You are an incredible human being, with so many talents and gifts. You will discover more of the real you if you were just to give yourself a break! You are as unique and precious to this planet as every snowflake. And when you recognize this and nurture this awareness within you, you feel more self-love.

You can practice this by regularly appreciating yourself, and praising yourself. Often, we associate this with arrogance or self-indulgences, but even these emotions come from a place of lack of self-love. The healthiest thing you can do is regularly remind yourself what an amazing human being you are, and recognize your unique talents and gifts.

And what happens when we practice these 5 Paths To Self-Love? we let go of the heavy rocks that we are carrying, and we feel lighter, happier, and have more energy. We become more emotionally self-sufficient, and come to relationships not from a place of lack or need, but from a place of sharing.

According to Jenna Banks, a public speaker, podcast host, and author of I Love Me More: How to Find Happiness and Success Through Self-Love, self-love is life’s vitamin. We could not agree more. We share some of her most crucial tips on self-love, but highly recommend reading her book for more valuable information.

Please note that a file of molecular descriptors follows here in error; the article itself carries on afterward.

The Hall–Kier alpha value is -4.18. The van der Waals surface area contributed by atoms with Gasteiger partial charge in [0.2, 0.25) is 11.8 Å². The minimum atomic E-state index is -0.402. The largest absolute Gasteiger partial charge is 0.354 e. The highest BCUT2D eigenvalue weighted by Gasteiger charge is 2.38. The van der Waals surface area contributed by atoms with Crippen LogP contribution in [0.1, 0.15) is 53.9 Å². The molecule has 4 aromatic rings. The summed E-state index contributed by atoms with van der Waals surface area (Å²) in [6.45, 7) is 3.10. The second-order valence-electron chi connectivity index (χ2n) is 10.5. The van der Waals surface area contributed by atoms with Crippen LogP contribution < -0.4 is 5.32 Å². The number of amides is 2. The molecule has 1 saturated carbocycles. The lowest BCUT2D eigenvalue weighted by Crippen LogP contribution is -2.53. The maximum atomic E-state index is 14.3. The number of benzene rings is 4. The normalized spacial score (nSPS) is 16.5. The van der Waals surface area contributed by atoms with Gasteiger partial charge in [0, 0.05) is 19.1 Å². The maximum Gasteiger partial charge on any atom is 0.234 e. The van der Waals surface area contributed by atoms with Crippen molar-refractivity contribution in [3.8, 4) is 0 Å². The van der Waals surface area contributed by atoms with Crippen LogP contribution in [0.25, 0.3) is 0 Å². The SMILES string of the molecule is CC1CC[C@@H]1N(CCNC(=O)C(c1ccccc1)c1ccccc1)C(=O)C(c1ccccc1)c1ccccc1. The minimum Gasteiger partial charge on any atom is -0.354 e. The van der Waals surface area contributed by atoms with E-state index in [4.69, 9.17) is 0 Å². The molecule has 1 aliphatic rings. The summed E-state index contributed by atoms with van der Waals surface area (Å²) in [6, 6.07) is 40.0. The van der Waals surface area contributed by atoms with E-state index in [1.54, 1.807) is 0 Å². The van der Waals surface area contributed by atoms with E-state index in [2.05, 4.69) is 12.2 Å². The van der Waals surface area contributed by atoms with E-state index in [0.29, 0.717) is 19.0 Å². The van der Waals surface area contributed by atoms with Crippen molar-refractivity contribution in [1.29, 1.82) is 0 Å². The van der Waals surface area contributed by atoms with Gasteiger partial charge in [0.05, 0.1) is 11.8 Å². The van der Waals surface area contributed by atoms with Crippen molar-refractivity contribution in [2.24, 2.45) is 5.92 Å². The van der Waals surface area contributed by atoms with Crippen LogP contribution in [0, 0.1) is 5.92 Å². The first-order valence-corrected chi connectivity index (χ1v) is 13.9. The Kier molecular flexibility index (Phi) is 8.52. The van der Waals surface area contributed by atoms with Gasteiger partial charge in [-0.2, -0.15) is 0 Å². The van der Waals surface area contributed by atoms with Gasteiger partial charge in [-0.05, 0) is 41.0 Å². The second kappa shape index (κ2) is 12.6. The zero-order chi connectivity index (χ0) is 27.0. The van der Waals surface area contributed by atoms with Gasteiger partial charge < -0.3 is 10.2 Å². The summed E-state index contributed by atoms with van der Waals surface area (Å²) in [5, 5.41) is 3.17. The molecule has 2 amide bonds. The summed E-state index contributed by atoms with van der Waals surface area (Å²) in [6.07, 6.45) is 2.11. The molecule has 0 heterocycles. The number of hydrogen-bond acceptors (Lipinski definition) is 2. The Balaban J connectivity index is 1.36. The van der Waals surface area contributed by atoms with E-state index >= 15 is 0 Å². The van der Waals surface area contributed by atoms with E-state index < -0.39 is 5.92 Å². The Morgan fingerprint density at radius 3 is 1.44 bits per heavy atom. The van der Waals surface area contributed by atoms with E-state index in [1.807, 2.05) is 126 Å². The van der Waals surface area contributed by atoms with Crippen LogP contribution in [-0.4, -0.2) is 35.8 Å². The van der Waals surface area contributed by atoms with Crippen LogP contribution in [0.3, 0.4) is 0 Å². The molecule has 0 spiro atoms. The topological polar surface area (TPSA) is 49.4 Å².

Learn to Value Yourself because Self-Love is Not Selfish or Narcissistic

Jenna Banks is teaching her audience to love and value themselves because when you love yourself enough, you begin to leave whatever is not healthy. This means leaving people, jobs, personal beliefs, and habits – anything that keeps you small. Our old selves would judge this as disloyal, but the new you will realize it is about self-love.

The social entrepreneur goes on to add her opinion on the myth that self-love is selfish. “I hear a lot when I talk about self-love. Society seems to teach women especially that if we are not giving away our power and energy, if we make decisions based on what will make us happy, then we are being selfish. Nothing could be further from the truth. A selfish person does not consider the feelings and needs of other people. Their immediate needs are all that matter. By contrast, someone who practices self-love is aware of the needs of people around them but gives their own needs priority. In fact, it is by loving themselves more that they are able to give more to others.”